An An image analyser: A rapid and non-destructive method for characterization and diversity assessment of sorghum landraces

  • C. Kavipriya Tamil Nadu Agricultural University
  • A. Yuvaraja Tamil Nadu Agricultural University
  • C. Vanniarajan Tamil Nadu Agricultural University
  • J. Ramalingam and A. Subramani Tamil Nadu Agricultural University


Sorghum grown as fodder, food and biofuel crop in about 100 countries is a dietary staple food for more than a million in subtropical and semi-arid regions of Asia and Africa. The reliable characterization of genotypes serves as a base for every crop improvement programme and a machine vision system is a prime option for efficient discrimination. The 39 sorghum landraces collected from various parts of Trichy district were measured for area, perimeter, width, length, aspect ratio, rectangularity, and circularity by Grain Scanner (Grain Scanner RSQI 10A). The maximum area, perimeter, length and width were recorded in Ammapatti local 2 (12.68 mm2), Keezhapuliyur local 1(13.27 mm), Muthiyampalayam local 3 (4.90 mm) and Ammapatti local 2 (3.82mm), respectively. Among the genotypes observed, Ammapatti local 2 and Keezhapuliyur local 1 showed significance for all the traits except aspect ratio. The cluster analysis grouped genotypes into four clusters and number of genotypes in each cluster was 15, 8, 3 and 13 in clusters I, II, III and IV, respectively. Based on aspect ratio, the members of cluster I and III were elliptical and II and IV were circular. The members of cluster II have high germination percentage, threshability and grain yield due to its boldness. Hence circular bold seeded high yielding sorghum varieties can be developed from members of cluster II. Relatively small-seeded genotypes come under cluster IV. The major contributors for the cluster formation were the length, width and area. The genotypes collected from different locations of the same geographical area were grouped into different clusters and this is due to minor variation that happens in same species during evolution. The minor variation which is not detected by general characterization can be easily scanned by Grain Scanner and so, it is an evident tool in characterizing genotypes based on grain morphology.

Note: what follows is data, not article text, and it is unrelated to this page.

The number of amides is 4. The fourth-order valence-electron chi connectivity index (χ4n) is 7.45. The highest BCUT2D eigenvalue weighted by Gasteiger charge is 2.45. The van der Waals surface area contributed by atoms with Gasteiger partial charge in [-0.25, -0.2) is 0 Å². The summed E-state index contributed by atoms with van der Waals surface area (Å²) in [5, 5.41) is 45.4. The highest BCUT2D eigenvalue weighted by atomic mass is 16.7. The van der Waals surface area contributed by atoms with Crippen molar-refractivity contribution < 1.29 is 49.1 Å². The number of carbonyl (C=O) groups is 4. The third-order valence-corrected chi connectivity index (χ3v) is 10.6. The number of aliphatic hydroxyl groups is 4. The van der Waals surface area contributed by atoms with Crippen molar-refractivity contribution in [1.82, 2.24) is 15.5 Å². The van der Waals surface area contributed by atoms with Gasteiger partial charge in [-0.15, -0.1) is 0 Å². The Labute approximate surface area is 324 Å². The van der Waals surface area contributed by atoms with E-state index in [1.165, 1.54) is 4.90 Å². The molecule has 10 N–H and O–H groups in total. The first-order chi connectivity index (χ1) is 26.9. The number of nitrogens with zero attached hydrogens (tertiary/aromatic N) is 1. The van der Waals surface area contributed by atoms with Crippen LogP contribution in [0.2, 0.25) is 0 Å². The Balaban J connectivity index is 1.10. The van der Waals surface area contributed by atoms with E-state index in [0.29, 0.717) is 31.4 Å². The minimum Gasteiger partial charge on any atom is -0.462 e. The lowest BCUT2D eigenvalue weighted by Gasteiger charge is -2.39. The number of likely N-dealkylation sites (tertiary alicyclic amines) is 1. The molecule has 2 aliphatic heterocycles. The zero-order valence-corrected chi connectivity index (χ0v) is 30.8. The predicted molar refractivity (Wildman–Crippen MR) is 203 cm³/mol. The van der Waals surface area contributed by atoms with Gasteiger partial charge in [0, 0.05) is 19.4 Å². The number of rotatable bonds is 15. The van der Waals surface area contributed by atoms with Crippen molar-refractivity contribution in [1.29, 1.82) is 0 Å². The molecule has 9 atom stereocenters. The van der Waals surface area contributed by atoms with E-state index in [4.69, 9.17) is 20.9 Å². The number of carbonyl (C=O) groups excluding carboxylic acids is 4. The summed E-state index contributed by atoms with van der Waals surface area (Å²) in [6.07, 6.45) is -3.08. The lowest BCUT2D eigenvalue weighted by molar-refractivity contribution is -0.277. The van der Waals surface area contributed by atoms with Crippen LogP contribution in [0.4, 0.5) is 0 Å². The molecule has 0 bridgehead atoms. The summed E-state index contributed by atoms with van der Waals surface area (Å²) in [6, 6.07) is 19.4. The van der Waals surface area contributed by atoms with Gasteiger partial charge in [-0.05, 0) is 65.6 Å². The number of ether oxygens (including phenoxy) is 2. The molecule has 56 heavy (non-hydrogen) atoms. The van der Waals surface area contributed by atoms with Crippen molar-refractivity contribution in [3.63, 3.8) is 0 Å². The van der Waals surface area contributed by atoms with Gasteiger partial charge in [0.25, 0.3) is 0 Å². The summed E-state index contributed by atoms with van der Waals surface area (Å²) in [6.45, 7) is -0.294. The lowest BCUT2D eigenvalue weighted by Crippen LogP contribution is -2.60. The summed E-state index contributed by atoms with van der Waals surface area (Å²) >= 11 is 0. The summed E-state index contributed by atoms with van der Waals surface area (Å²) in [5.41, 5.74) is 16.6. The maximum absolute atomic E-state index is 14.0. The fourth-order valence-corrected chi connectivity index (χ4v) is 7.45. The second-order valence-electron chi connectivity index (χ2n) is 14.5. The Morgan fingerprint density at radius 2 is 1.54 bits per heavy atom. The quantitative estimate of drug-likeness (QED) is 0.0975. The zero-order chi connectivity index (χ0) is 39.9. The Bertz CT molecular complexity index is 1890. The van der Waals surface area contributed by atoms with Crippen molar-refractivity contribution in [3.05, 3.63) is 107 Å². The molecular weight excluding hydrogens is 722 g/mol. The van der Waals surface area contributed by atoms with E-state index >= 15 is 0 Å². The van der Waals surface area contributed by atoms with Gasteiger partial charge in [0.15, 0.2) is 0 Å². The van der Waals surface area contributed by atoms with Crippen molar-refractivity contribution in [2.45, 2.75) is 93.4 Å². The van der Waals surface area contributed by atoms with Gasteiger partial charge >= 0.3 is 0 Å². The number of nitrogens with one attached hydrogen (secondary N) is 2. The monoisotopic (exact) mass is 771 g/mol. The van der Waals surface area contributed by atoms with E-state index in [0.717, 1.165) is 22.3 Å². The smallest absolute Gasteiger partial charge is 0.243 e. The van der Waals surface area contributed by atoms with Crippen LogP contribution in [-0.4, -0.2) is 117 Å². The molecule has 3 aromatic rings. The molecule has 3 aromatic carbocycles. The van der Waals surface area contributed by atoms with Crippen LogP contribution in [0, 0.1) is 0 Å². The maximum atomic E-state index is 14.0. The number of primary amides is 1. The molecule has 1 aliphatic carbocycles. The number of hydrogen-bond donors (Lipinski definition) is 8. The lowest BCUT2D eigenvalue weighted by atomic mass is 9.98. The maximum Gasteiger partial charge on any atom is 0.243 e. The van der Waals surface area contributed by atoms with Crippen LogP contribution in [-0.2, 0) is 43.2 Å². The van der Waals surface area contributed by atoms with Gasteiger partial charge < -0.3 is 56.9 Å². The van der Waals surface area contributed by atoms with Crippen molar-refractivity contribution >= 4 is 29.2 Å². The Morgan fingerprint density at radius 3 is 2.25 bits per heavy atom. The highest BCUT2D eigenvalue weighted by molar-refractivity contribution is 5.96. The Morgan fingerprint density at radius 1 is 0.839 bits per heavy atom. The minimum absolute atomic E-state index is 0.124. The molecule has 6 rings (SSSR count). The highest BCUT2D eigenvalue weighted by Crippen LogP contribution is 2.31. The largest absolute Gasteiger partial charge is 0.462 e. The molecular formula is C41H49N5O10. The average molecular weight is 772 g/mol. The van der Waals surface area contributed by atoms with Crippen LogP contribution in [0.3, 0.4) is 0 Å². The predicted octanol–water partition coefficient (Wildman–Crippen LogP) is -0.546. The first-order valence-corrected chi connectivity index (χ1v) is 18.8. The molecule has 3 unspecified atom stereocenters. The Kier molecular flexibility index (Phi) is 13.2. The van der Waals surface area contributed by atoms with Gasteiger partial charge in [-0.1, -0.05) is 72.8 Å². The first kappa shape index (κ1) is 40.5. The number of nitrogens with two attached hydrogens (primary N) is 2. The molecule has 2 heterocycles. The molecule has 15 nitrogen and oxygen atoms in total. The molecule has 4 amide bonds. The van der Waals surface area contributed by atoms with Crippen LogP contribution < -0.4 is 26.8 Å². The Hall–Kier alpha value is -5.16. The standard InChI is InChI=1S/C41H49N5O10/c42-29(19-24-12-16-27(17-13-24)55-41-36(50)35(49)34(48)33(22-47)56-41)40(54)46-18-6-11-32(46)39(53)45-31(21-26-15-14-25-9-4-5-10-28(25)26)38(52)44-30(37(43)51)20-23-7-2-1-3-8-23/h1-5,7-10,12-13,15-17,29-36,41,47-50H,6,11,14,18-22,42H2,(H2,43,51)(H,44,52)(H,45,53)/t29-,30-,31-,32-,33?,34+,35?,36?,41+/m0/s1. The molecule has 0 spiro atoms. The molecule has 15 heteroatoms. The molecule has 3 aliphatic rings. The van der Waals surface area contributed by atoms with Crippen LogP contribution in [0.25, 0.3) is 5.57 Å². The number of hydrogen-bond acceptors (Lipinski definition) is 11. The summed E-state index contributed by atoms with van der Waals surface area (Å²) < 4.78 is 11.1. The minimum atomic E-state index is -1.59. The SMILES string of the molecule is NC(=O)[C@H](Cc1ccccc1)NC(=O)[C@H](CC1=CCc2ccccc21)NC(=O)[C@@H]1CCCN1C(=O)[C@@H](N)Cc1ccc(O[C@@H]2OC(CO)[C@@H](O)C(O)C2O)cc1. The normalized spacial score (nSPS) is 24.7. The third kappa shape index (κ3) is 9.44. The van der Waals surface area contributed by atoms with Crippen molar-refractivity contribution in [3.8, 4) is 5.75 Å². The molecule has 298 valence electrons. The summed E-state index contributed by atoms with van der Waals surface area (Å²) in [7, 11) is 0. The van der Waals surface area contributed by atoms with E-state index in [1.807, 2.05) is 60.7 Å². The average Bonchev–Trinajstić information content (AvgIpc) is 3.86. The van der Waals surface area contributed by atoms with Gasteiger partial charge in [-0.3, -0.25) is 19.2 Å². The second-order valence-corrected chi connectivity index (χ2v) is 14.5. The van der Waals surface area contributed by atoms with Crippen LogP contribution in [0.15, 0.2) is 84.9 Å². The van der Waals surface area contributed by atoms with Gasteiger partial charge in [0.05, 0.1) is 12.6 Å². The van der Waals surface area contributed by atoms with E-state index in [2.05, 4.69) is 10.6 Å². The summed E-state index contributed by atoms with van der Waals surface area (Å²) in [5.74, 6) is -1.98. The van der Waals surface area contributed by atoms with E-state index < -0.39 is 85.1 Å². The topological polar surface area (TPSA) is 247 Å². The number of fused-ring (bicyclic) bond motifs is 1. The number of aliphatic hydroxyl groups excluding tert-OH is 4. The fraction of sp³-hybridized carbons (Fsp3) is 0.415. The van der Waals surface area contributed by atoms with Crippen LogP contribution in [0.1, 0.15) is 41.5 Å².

Author Biographies

C. Kavipriya, Tamil Nadu Agricultural University

PG scholar, Department of Plant Breeding and Genetics, AC&RI, Madurai

C. Vanniarajan, Tamil Nadu Agricultural University

Professor and Head, DPBG, AC&RI, Madurai

J. Ramalingam and A. Subramani, Tamil Nadu Agricultural University

Professor and Head, Dept. of Biotechnology, AC&RI, Madurai

Research Article